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UPDATED: 3/31/20 - 11:28 a.m.

Phil Kirk Honored at Raleigh Roast

October 22, 2007

Category: Business & Economics, Teacher Education

Kirkby Cyndi Allison, Catawba News

Phillip Kirk's life flashed before his eyes. He didn't suffer a near-death experience. In fact, he laughed from start to finish as friends and family members gathered to share memorable moments spanning his years of service in business, education, politics and as the father of four daughters.

Kirk, Vice President of External Affairs at Catawba College, was honored at "Speak Up While Phil Kirk Takes the Hot Seat" in Cary, NC at the Prestonwood Country Club. Proceeds from the event went to the National Kidney Foundation.

Kirk is a native of Salisbury and recently returned to his alma mater where he serves on the President's Cabinet coordinating community projects particularly through the Ralph W. Ketner School of Business and the education department.

Prior to accepting the appointment at Catawba College, Kirk was President/CEO of North Carolina Citizens for Business and Industry (NCCBI), the state chamber of commerce and state manufacturing association and publisher of NORTH CAROLINA magazine.

In addition, he served as chief of staff for N.C. Governors Jim Holshouser and Jim Martin and for U.S. Senator Jim Broyhill. Kirk began his career in politics in 1970 when he was elected to the N.C. State Senate, the youngest member in state history at that time.

Betty Ray McCain, former North Carolina Secretary of Cultural Resources, turned on the southern charm and kept the lineup of Jims in order as she hosted the soft roast.

"We got Betty Ray gonna pick on us," quipped one of the roast panelists, and she did, indeed, keep the program on track and the audience in stitches. It became quickly obvious why actor Alan Alda once called McCain the "funniest woman in America."

"You're doing so much better, since you got that Democratic kidney," McCain told Holshouser who is Republican.

Holshouser received a kidney transplant at NC Baptist Hospital in Winston-Salem in 1986. He suffered kidney problems for many years and had end-stage kidney disease. The transplant has allowed him many extra years of life and service as well as more games of golf with Kirk.

Kirk took the hot seat following a glorious feast capped off with white chocolate mousse with fresh raspberries and served in chocolate bowls. His throne was a huge wooden chair covered in red velvet.

Broyhill looked around the fabulous banquet room and noted that he had discussed buying a chandelier with Kirk at one time. Broyhill said that Kirk thought the chandelier was too expensive and that "no one knows how to play it anyway."

Broyhill also pointed out that "Do what?" and "Say what?" are different southern terms which delighted the predominantly southern audience.
Hunt ribbed Kirk about a hunting trip but went on to note that Kirk is "one of the great ones." He said that Kirk puts in twenty hour days and has had a major impact on education in the state. "All should be proud of what he has done," said Hunt.

Others on the panel and in the audience agreed that Kirk has had a profound impact on the lives of many in the state. In addition to his staggering professional duties, Kirk is also known for his charming notes and emails. He gets up around 4 a.m. and pens personal messages too numerous to count.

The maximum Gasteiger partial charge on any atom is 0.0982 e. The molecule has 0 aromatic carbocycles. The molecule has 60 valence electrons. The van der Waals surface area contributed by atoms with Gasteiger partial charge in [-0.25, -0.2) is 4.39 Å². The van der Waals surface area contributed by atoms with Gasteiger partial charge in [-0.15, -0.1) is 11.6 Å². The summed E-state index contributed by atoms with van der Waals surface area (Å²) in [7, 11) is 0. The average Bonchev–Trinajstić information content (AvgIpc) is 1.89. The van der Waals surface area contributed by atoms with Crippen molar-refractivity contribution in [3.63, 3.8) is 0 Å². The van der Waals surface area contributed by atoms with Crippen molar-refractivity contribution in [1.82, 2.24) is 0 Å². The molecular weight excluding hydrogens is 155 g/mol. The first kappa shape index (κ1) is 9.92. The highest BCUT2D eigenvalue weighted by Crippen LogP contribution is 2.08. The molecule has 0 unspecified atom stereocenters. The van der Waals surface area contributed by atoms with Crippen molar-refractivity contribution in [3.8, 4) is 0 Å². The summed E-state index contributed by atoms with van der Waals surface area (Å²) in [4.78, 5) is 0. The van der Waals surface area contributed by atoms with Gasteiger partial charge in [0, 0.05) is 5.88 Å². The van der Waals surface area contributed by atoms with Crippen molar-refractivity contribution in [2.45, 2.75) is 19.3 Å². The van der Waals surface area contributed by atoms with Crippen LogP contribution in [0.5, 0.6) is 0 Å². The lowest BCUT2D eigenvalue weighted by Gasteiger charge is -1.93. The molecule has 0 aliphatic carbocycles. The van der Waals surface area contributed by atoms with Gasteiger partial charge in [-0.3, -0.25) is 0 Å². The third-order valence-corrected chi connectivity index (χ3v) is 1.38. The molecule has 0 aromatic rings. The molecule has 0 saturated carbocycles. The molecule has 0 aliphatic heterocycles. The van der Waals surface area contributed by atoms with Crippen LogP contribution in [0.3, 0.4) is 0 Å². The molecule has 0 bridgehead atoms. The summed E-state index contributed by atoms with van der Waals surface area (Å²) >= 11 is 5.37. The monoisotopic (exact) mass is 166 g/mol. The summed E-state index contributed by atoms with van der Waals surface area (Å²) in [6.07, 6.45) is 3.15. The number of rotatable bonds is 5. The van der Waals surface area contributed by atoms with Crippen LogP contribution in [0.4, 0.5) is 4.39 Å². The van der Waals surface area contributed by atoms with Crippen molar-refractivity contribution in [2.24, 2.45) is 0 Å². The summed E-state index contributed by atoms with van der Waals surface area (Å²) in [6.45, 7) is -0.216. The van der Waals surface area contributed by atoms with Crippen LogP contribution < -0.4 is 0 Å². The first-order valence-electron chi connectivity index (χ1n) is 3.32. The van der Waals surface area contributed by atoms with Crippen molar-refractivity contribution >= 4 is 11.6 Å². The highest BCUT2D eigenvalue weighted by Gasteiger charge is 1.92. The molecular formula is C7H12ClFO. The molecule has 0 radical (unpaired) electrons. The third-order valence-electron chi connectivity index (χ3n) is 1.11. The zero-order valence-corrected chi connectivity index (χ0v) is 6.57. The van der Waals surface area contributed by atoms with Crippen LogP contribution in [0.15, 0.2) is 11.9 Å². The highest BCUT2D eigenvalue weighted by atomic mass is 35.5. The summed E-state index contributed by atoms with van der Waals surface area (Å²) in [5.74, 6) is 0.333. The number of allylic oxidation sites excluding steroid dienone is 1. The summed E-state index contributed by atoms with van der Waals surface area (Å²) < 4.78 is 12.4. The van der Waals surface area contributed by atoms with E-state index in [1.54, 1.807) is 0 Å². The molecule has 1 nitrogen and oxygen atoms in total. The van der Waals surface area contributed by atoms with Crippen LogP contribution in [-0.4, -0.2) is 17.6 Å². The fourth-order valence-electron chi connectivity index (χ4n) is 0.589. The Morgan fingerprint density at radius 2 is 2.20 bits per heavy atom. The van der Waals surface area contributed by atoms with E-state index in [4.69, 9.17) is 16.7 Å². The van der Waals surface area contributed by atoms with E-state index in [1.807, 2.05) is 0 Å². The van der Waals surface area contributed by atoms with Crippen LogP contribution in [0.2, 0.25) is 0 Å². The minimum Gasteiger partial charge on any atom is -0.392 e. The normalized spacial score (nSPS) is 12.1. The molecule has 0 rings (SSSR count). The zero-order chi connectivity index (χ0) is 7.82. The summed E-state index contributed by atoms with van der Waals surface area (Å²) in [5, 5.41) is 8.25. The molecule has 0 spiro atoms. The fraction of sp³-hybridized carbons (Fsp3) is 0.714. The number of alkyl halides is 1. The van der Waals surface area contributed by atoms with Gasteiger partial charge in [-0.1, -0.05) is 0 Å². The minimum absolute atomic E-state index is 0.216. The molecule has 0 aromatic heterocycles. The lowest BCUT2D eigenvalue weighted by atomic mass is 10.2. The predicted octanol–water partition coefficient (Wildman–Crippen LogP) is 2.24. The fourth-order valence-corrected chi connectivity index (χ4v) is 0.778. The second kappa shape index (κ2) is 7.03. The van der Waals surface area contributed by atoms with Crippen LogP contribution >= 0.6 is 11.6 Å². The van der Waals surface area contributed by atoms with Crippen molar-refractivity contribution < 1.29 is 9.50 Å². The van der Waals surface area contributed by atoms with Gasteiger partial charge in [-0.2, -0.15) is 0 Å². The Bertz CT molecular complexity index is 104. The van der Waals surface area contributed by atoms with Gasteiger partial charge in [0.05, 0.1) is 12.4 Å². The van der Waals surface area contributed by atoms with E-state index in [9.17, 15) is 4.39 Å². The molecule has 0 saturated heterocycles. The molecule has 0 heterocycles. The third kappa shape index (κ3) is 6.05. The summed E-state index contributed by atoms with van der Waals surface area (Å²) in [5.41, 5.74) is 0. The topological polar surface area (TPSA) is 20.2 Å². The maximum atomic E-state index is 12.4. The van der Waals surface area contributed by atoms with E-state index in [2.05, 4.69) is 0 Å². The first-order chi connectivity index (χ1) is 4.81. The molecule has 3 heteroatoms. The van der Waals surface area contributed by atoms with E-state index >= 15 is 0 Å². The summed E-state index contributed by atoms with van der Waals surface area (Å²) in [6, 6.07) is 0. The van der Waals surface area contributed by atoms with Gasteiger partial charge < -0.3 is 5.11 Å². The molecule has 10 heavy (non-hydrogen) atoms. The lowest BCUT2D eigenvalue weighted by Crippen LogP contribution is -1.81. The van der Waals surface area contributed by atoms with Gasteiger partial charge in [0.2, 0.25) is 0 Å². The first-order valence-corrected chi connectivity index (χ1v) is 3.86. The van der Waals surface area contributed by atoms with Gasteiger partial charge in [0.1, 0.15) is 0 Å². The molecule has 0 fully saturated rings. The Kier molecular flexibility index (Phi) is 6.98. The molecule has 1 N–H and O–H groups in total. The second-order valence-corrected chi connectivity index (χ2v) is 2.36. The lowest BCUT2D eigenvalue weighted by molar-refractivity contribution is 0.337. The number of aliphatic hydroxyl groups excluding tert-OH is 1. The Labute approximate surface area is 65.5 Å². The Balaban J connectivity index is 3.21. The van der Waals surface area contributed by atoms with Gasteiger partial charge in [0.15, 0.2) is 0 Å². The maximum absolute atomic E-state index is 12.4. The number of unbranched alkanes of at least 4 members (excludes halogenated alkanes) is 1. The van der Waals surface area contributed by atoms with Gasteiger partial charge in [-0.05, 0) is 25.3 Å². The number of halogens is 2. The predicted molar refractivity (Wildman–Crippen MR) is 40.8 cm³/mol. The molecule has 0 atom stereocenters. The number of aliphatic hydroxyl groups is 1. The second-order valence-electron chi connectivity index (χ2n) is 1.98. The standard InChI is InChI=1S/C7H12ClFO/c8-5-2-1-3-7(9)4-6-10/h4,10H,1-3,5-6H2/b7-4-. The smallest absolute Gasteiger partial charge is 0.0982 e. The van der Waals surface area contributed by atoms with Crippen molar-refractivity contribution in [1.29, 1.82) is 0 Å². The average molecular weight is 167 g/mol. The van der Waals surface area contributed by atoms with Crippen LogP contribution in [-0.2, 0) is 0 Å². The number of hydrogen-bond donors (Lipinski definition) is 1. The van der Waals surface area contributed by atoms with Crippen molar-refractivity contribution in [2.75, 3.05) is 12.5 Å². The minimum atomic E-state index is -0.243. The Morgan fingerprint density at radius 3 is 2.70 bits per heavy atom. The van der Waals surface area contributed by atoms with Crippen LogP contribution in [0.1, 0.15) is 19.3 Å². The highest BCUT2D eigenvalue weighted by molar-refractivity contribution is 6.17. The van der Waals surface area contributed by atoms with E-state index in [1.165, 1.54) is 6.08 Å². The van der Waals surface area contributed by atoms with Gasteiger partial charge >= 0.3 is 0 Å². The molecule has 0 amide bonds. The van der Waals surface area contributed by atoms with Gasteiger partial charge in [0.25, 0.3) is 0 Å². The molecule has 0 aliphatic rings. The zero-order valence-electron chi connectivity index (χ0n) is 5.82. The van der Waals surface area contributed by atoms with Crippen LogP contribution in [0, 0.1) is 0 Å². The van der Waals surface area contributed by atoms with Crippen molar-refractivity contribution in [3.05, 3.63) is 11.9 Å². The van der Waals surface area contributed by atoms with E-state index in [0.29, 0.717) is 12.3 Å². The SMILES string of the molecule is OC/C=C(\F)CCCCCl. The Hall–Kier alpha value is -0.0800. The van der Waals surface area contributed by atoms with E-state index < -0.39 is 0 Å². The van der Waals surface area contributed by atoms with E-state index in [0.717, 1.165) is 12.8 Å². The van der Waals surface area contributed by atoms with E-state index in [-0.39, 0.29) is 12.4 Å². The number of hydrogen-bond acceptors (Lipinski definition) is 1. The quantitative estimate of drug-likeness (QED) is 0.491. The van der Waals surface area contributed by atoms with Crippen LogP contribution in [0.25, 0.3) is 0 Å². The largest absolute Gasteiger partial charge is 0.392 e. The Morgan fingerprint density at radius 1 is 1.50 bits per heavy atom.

"When I woke up this morning, I had an email from Phil in my box," said Dr. Tim Moreland, professor of communication at Catawba College. "And that was very early."

The roast wrapped with comments from Kirk's daughters. The girls, Angela Prenoveau, Wendi Hamilton, Ashlee Kirk and Allison Kirk, joked that they had nine minutes and 37 seconds and that their father had taught them to stick to schedules.

Angela, the oldest daughter, recounted a time when she called to set up a lunch date with her father. His assistant said, "This year?" She also joked that she planned her child's birth around sportingEvents and scheduled a c-section so "maybe Dad could make it."

Wendi noted that she was the only Kirk girl who got a first name that didn't start with A. She said that she's still waiting to hear the story on that.

Kirk's third daughter said that she was the closest thing to a son her father has, since she loves sports.

Allison, the baby of the family, said that the last time she'd seen her father was on her birthday. "When will we get together for Christmas?" she asked.

All four daughters applauded their father for his hard work and dedication to the community at large. Ashlee noted that she was honored to be a part of the roast to celebrate her father's accomplishments, and her sisters nodded.

I was especially proud of our four daughters," said Kirk. "Other than the oldest, they have not had much experience speaking in public. They said they were nervous, but I could not tell it."

Kirk responded to the roast with some thoughts on achievement. He said that strong family support is critical. He noted that many in our state to do not have that family foundation. Kirk said that programs like Head Start and Kindergarten as well as services for the elderly help fill in those gaps.

He also encouraged strong support for the National Kidney Foundation. Diabetes and hypertension are on the rise, and the number of individuals on kidney dialysis is expected to double in five years.

McCain wrapped the program with these thoughts, "Blessed are the brief for they shall be invited back again."

Following the roast, Kirk said that Jim Goodnight, CEO of SAS, told him, "They were too easy on you." Kirk responded with, "Thank goodness."




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